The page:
University of Manitoba (Canada) ‘Simulation Star’ impacts nursing education
When Sufia Turner joined the College of Nursing, faculty in 2014, she had no previous exposure to simulation in nursing education. But today she has been recognized internationally for her work in the area and is passionate about its potential.
In October, Turner was named the 2022 “Simulation Star of the Year” by Sentinel U, a Connecticut-based company that specializes in web-based simulation education technology solutions for nursing schools and hospital systems. This is the company’s second-annual award recognizing the “most influential and impactful nurse educator” in the U.S. and Canada.
She was also recently named runner-up for the “Emerging Leader in Nursing and Midwifery Education” Award at the Nurse Education Today and Nurse Education in Practice NETNEP International Nurse Education Conference in Barcelona, Spain. Originally she was scheduled to receive a certificate in 2020, but the conference was delayed due to COVID-19. College of Nursing dean Dr. Netha Dyck accepted it on her behalf in October.
Simulation was not part of the UM nursing curriculum when Turner graduated with a bachelor of nursing in 2005. Until she joined the faculty in 2014, she didn’t even know it was an option. But once she was exposed to it, she was excited about the possibilities.
“I just love the creativity component of simulation and the challenge of creating these realistic experiences for students before they go into a clinical environment,” she said.
Turner worked closely with Dr. Nicole Harder, Mindermar professor in human simulation in the Rady Faculty of Health Sciences, to develop the college’s simulation program, which includes the use of life-like manikins in a simulated hospital setting and, as of this year, virtual reality simulations.
The idea is to create common experiences in clinical settings where students learn from them safely before going into a real clinical placement.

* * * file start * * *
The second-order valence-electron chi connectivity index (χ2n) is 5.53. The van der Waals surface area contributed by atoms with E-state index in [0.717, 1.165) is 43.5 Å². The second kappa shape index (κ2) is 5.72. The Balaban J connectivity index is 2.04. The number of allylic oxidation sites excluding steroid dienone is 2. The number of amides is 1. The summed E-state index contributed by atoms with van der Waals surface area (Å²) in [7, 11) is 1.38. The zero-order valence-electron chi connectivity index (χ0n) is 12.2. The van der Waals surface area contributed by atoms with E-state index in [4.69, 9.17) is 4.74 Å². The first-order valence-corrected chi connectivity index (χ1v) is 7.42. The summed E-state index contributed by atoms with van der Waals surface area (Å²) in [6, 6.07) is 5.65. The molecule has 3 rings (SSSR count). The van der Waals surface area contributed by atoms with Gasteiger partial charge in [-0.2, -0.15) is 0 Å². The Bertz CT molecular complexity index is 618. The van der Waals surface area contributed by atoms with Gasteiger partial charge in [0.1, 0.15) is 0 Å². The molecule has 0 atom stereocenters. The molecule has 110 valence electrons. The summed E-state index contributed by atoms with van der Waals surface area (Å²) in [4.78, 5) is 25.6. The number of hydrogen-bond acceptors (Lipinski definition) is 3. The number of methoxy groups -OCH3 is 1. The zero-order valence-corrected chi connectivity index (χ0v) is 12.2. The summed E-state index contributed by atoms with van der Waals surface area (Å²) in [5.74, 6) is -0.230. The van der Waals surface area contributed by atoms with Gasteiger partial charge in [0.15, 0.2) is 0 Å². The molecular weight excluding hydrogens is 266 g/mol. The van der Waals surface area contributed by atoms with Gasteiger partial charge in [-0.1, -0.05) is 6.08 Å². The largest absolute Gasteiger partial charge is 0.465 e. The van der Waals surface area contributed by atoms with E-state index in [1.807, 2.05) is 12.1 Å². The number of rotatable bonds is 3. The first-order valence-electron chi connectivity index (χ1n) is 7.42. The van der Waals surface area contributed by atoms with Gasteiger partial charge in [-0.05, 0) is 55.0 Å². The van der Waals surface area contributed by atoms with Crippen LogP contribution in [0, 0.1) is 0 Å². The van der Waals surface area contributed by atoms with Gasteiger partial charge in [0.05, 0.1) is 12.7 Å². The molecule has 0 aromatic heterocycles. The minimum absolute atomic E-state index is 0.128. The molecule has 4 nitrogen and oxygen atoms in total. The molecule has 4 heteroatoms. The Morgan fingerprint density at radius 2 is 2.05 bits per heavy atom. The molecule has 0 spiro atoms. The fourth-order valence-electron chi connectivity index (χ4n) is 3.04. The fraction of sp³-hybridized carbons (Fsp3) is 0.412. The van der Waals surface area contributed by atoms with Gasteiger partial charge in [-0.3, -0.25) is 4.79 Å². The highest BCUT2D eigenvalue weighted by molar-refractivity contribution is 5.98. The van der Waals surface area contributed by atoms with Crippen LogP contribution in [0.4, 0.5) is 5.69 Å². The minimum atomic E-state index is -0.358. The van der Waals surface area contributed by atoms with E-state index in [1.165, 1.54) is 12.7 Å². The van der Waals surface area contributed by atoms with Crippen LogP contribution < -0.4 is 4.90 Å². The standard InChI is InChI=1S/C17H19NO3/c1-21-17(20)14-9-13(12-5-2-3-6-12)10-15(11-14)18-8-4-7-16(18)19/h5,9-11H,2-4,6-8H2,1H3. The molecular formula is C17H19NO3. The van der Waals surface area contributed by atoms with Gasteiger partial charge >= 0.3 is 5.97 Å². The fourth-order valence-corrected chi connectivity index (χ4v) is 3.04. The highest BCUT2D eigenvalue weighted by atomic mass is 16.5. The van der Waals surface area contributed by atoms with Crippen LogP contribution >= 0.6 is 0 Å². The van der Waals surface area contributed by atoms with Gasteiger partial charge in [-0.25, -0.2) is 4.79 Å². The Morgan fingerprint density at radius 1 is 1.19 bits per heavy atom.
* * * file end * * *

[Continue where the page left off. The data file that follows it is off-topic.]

“Instead of just throwing the student into an experience where they don’t know how to approach it and might make a mistake, they can do it in a simulation and then step back and really break down the experience and learn from it,” Turner said.
“It allows them to think and apply the knowledge they’ve learned to a clinical experience.”
In 2015, Turner supported Harder, also associate dean, undergraduate programs in the College of Nursing, with the implementation of a provincial pilot project that led to the College of Registered Nurses of Manitoba supporting the replacement of 25 per cent of clinical practice with simulation.
“The pilot project was supported by all the deans of nursing programs provincially, and in 2020, due to the global pandemic, was increased to 50 per cent. Currently, most nursing programs in the province include simulation as part of their clinical practice courses,” Harder said.
Turner also has a master’s degree in nursing from UM that she received in 2020. Her degree is focused on nursing education and her thesis was on the perceptions of psychological safety in simulation from the perspective of undergraduate nursing students.
“Psychological safety means that someone can go into a situation, make a mistake and not get judged or face any major consequences from it. To know that when a mistake is made, a student can take a step back and with an experienced facilitator, look at all angles of that mistake and talk about how the mistake occurred, how it can be prevented and then most importantly, how we can learn from it,” Turner said.
Harder congratulated Turner for the award, noting her dedication to simulation education will benefit the College of Nursing as it expands its program next year.
“We are adding an additional 120 students annually to our nursing program. This will include expanding our simulation program as well, and in order to continue to provide quality experiential learning experiences for our students, we need educators like Sufia to develop and implement these learning experiences,” Harder said.